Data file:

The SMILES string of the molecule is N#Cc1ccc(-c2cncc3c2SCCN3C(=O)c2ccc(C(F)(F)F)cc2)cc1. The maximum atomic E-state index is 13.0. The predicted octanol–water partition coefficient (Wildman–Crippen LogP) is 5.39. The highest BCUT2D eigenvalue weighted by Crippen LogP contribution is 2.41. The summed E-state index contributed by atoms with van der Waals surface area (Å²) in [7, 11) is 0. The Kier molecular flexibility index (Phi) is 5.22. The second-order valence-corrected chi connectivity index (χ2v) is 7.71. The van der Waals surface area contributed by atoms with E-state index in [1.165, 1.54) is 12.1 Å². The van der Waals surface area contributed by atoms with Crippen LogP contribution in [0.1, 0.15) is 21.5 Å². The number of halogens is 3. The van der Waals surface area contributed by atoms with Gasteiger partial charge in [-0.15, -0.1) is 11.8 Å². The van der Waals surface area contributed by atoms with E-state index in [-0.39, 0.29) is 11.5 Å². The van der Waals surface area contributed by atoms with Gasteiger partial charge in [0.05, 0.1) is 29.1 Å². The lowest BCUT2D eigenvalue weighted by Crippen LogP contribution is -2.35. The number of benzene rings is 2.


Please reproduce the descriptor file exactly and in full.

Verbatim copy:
The SMILES string of the molecule is N#Cc1ccc(-c2cncc3c2SCCN3C(=O)c2ccc(C(F)(F)F)cc2)cc1. The maximum atomic E-state index is 13.0. The predicted octanol–water partition coefficient (Wildman–Crippen LogP) is 5.39. The highest BCUT2D eigenvalue weighted by Crippen LogP contribution is 2.41. The summed E-state index contributed by atoms with van der Waals surface area (Å²) in [7, 11) is 0. The Kier molecular flexibility index (Phi) is 5.22. The second-order valence-corrected chi connectivity index (χ2v) is 7.71. The van der Waals surface area contributed by atoms with E-state index in [1.165, 1.54) is 12.1 Å². The van der Waals surface area contributed by atoms with Crippen LogP contribution in [0.1, 0.15) is 21.5 Å². The number of halogens is 3. The van der Waals surface area contributed by atoms with Gasteiger partial charge in [-0.15, -0.1) is 11.8 Å². The van der Waals surface area contributed by atoms with E-state index in [-0.39, 0.29) is 11.5 Å². The van der Waals surface area contributed by atoms with Gasteiger partial charge in [0.05, 0.1) is 29.1 Å². The lowest BCUT2D eigenvalue weighted by Crippen LogP contribution is -2.35. The number of benzene rings is 2.